4. Results

We studied the clinical records of 203 patients with SLE (90.6% female and 9.4% male), with a F/M gender ratio of 9.86/1. The mean age of the disease onset was 29.47 ± 11.24 years. The mean duration of follow-up was 12.7 ± 9.18 years.

In 12 patients, the age of disease onset was 50 years and above (≥ 50 years). This group of patients (A) was compared with 191 patients in group B (disease onset, 13 to 49 years). The mean age of the disease onset in group A was 59.17 ± 11.10 years (range: 50 and 89 years), and the mean age of clinical diagnosis was 67.67 ± 10.95 years. Ten patients (83.3%) were postmenopausal women, and two participants were men (16.7%). The gender ratio of female to male was 5 to 1 and 10 to 1 in groups A and B, respectively. The mean duration of follow-up was 8.5 ± 4.33 years in group A and 13.02 ± 9.34 in group B. (Table 1).

Table 1.

Demographics Data of SLE Patients by the Age of Onset a

Group A (≥ 50 y, n = 12)Group B (< 50 y, n = 191)P-Value
Male2 (16.7)17 (8.9)
Female10 (83.3)174 (91.1)
Age at onset (y)59.17 ± 11.1027.61 ± 8.25< 0.001
Age at diagnosis (y)67.67 ± 10.9540.75 ± 12.450.044
Duration from onset to diagnosis (y)8.5 ± 4.3313.02 ± 9.340.868

Table 2 presents the frequency of initial manifestations for the two age groups. The most frequent clinical manifestations of group A were arthritis (91.7%), malar rash (58.3%), photosensitivity (41.7%), Hematological involvement (58.3%), and lupus pneumonia (33.3%). Lupus nephritis was found in a single patient (8.3%) in group A and 50 patients (26.2%) in group B. Moreover, the mortality rate was significantly higher in the younger group than in the older group (P = 0.024).

Table 2.

Clinical Data of SLE Patients by the Age of Onset a

Group A (≥ 50 y, n = 12)Group B (< 50 y, n = 191)P Value
General signs
Fever1 (8.3)20 (10.5)0.793
Asthenia3 (25)80 (41.9)0.366
Weight loss1 (8.3)37 (19.4)0.471
Anorexia1 (8.3)18 (9.4)1.000
Dermatological disorders7 (58.3)138 (72.3)0.329
Malar rash5 (41.7)106 (55.5)0.384
Photosensitivity5 (41.7)78 (40.8)1.000
Oral ulcer4 (33.3)30 (15.7)0.121
Alopecia2 (16.7)39 (20.4)1.000
Arthritis11 (91.7)143 (74.9)0.300
Pericarditis1 (8.3)12 (6.3)0.932
Renal involvement1 (8.3)50 (26.2)0.302
Lupus pneumonitis4 (33.3)64 (33.5)0.820
Neuropsychiatric025 (13.1)0.317
Haematological disorder7 (58.3)139 (72.8)0.351
Raynaud’d syndrome1 (8.3)51 (26.7)0.318
Sjogren’s syndrome2 (16.7)8 (4.2)0.142
APLS1 (8.3)20 (10.5)0.880
Gastrointestinal damage05 (2.6)0.694
Mortality6 (50)5 (2.6)< 0.001

Table 3 lists the serological results as a function of age. Using the SLEDAI criteria, we compared the severity of SLE between the two groups. In this table, the ACR criteria numbers are also included. In group A, the serological analysis showed the positivity of anti-dsDNA antibodies at 75 and 41.7% for each of anti-Sm anti-SSA, and 25% hypocomplementemia. No significant difference was noticed regarding the incidence of autoantibodies (dsDNA, Ro, La, Sm, and RNP).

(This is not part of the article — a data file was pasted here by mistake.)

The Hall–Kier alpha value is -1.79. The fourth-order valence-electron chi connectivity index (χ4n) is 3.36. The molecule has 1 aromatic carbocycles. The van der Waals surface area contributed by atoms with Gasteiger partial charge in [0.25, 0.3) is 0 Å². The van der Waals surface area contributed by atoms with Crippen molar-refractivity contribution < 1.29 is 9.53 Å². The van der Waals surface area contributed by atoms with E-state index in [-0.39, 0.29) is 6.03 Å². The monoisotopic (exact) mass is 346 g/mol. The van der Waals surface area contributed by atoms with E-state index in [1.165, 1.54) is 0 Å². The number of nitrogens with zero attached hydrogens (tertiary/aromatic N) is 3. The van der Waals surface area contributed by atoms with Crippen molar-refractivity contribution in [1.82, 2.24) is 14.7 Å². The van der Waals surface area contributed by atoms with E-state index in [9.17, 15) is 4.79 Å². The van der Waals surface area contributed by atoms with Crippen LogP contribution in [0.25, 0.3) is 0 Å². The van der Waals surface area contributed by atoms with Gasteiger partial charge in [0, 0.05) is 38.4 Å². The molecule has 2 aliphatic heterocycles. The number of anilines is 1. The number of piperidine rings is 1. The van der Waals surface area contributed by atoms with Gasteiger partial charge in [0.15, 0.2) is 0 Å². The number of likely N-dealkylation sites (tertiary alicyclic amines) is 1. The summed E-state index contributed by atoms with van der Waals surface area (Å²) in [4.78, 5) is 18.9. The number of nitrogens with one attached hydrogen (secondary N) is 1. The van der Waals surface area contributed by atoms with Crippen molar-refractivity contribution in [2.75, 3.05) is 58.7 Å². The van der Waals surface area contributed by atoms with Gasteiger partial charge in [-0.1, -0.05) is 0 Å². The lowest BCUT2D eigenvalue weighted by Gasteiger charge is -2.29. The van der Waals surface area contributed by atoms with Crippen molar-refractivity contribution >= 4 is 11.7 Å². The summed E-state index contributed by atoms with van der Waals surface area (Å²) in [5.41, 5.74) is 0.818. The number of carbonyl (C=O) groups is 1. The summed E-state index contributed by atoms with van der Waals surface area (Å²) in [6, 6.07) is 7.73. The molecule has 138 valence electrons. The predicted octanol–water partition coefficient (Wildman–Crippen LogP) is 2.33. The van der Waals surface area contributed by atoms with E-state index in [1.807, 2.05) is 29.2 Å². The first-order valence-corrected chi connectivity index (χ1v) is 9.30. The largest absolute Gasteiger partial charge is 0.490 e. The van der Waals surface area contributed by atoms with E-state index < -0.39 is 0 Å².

Table 3.

Biological Analysis of SLE Patients by the Age of Onset a

Group A (≥ 50 y, n = 12)Group B (< 50 y, n = 191)P Value b
Hematologic disorders7 (58.3)139 (72.8)0.351
Hemolytic anemia2 (16.7)17 (8.9)0.312
Leukopenia2 (16.7)42 (22)1.000
Lymphopenia2 (16.7)63 (33)0.345
Neutropenia2 (16.7)8 (4.2)0.111
Thrombocytopenia3 (25)44 (23)1.000
Antinuclear antibody9 (75)170 (89)0.156
Anti-dsDNA antibody9 (75)117 (61.3)0.541
Anti-Sm antibody5 (41.7)58 (30.4)0.521
Anti-RNP antibody3 (25)38 (19.9)0.711
Anti-SSA antibody5 (41.7)67 (35.1)0.758
Anti-SSB antibody2 (16.7)30 (15.7)1.000
APL1 (8.3)24 (12.6)1.000
Anti-Histone1 (8.3)15 (7.9)1.000
Anti-nucleosome1 (8.3)10 (5.2)0.497
Hypocomplementemia3 (25)65 (34)0.754
VDRL test2 (16.7)7 (3.7)0.092

Early-onset patients (group B) showed a significantly higher prevalence of neutropenia (P = 0.053) than late-onset patients (group A).

The presence of other pathologies associated with lupus disease has been noticed in groups A, and B as 41.7% vs. 15.2% of the participants had arterial hypertension (hypertension), 16.7% vs. 4.2% of the cases suffered from Gougerot Sjogren syndrome (SGS), and 16.7% vs. 6.8% of the participants had rheumatoid arthritis (RA). Diabetes was observed in only one case (8.3%) and in 12.6% of the patients in group B. Other autoimmune pathologies, such as dermatopolymyositis (DPM), psoriasis, Hashimoto’s thyroiditis, were observed in the two groups (75% vs. 32.5%). A significant correlation between the presence of arterial hypertension was found between the two groups (41.7%. vs. 15.2%, P = 0.056).

Table 4 indicates that cerebrovascular accident (stroke) as the leading cause of death in both groups. A significant difference was found in the incidence of CVA, renal failure, and septic shock with P = 0.003, P = 0.018, and P = 0.059, respectively.

Table 4.

Death Causes of SLE Patients by the Age of Onset a

Group A (≥ 50 y, n = 12)Group B (< 50 y, n = 191)P-Value
Number of deaths6 (50)5 (2.6)< 0.001
CVA3 (25)3 (1.6)0.003
Renal failure2 (16.7)2 (1)0.018
Septic shock1 (8.3)0 (0)0.059

5. Discussion

Late-onset SLE represents a specific disease subgroup, as most cases are noted in postmenopausal women (15). It begins at the age of 50 - 65 years old and above (4, 16, 17). Late SLE is rare as it affects only 12 - 18% of the population (4, 18, 19).